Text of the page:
To understand where we’re going, we need to know where we’ve been. Knowledge of the past, whether it’s rooted in success or failure, illuminates the uncertain future. Such is life. Strangely, that same grand wisdom applies to the difficult navigation of entertainment’s most dearly regarded property: Star Wars.
The vicissitude of a galaxy far, far away is well known by all—impossible groundbreaking highs, childhood-ruining lows and everything in between. This week, another slate of Star Wars content will be unveiled for audiences to judge, analyze and evaluate. With the long-awaited new seventh season of the animated series Star Wars: The Clone Wars (which originally aired from 2008 to 2013) arriving on Disney+ February 21, fans will travel back in time once more but also potentially glimpse the future possibilities of Star Wars.
But before we make the hyperjump into what lies ahead in the franchise, we first need to revisit The Clone Wars‘ immense value to the franchise’s past. Every new addition to Star Wars lore has been treated as sacrosanct by some corners of the fandom. Yet The Clone Wars, along with the later animated series Star Wars: Rebels, is the saving grace of the much-derided prequel era. Though recent revisionist history has cast George Lucas’ prequel trilogy in a gentler light, the reality is that the film series left many fans disappointed and deflated. But The Clone Wars impressively fleshed out existing characters while also introducing beloved new characters and humanizing previously nondescript red shirt cannon fodder. It wasn’t a perfect piece of entertainment—the 20-plus episode seasons had plenty of filler—but it was damn close.
“I think Star Wars: The Clone Wars is a testament to the imaginative nature of Star Wars itself to such a degree that it proves one premise cannot contain the concept of Star Wars,” Jason Ward, founder and editor-in-chief of Making Star Wars, told Observer. “Star Wars is like the proton torpedo gliding along the trench into the reactor of the Death Star. Every story is a chain reaction that leads to exponential growth in terms of dreams and new fans.”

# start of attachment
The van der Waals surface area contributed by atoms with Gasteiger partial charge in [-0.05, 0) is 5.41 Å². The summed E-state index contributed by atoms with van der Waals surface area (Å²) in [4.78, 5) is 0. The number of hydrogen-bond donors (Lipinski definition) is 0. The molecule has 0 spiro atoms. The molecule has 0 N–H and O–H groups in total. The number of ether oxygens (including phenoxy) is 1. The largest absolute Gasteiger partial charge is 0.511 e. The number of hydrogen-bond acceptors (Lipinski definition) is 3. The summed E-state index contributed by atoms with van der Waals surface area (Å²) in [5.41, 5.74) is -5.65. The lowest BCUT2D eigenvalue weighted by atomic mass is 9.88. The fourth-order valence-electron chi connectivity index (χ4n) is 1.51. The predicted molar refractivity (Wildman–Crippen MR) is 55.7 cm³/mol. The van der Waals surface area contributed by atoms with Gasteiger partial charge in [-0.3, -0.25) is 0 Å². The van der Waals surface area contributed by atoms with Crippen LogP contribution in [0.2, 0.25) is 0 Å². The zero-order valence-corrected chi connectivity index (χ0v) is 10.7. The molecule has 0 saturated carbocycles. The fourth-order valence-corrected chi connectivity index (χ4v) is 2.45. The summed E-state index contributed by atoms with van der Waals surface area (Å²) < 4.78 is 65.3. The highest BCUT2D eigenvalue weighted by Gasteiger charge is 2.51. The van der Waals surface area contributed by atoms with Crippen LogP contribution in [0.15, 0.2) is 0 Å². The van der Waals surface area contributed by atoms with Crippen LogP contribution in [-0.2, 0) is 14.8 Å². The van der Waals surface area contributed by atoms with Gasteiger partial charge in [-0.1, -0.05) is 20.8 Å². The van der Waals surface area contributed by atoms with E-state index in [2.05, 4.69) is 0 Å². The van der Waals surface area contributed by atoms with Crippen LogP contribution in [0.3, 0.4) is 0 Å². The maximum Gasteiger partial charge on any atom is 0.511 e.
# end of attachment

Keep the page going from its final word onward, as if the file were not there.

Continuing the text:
A focus on character, character, character
The greatest beneficiary of The Clone Wars is indisputably Anakin Skywalker; the animated series rounded out his character considerably. He still struggles with anger, questions the authority of the Jedi Council, and exhibits darkness when going to extreme measures, but his heroism and warmth are equally apparent defining traits. His genuine friendships with Obi-Wan Kenobi and his newly introduced padawan Ahsoka Tano, who has grown into one of the most beloved characters in all of Star Wars, grounds him with real and tangible emotional connections. They show us the complete character rather than merely tell us.
It’s not just that Anakin’s character is more likable in The Clone Wars, it’s that he’s more understandable (the same can be said for several live-action characters that appear). His motivations and choices, both good and bad, make sense within the context of the narrative (see: Season 2’s “The Zillo Beast”) rather than push him to a predetermined point like the prequels. This also makes the psychological fallout of his turn to the Dark Side and betrayal of former allies all the more soul crushing. We actually, you know, enjoyed their relationships!
The emotional character development of Anakin, Obi-Wan and Ahsoka; the actualization of clone troopers as singular individuals rather than faceless casualties (see: Season 1’s “Rookies”); the nitty-gritty plot progression of the fabled Clone Wars (which the prequels don’t actually explore all that much); and the visual aesthetic all mark a high point in prequel era storytelling that has enjoyed far-reaching implications for Lucasfilm.
A creator who was George Lucas’s protégé and the franchise’s future
Dave Filoni created both The Clone Wars and Rebels. Lucasfilm has been grooming him for a larger role by putting him through a live-action directorial boot camp and having him helm episodes of Disney+’s hit series The Mandalorian. According to The Hollywood Reporter, Filoni, Jon Favreau and Lucasfilm senior VP live-action development and production Michelle Rejwan will have “a lot of say over the future of Star Wars.“
Filoni managed to imbue his tale with his unique idiosyncrasies and personality while maintaining its mass appeal and inherent Star Wars-yness. The Lucasfilm story group is notoriously watchful, and yet Filoni’s output has been refreshingly balanced between corporate mandates and independent flourishes (see: Season 5’s “Ahoska’s Exit”). Elevating him to a story direction level to provide a guiding vision for Star Wars à la Marvel’s Kevin Feige makes a certain amount of sense.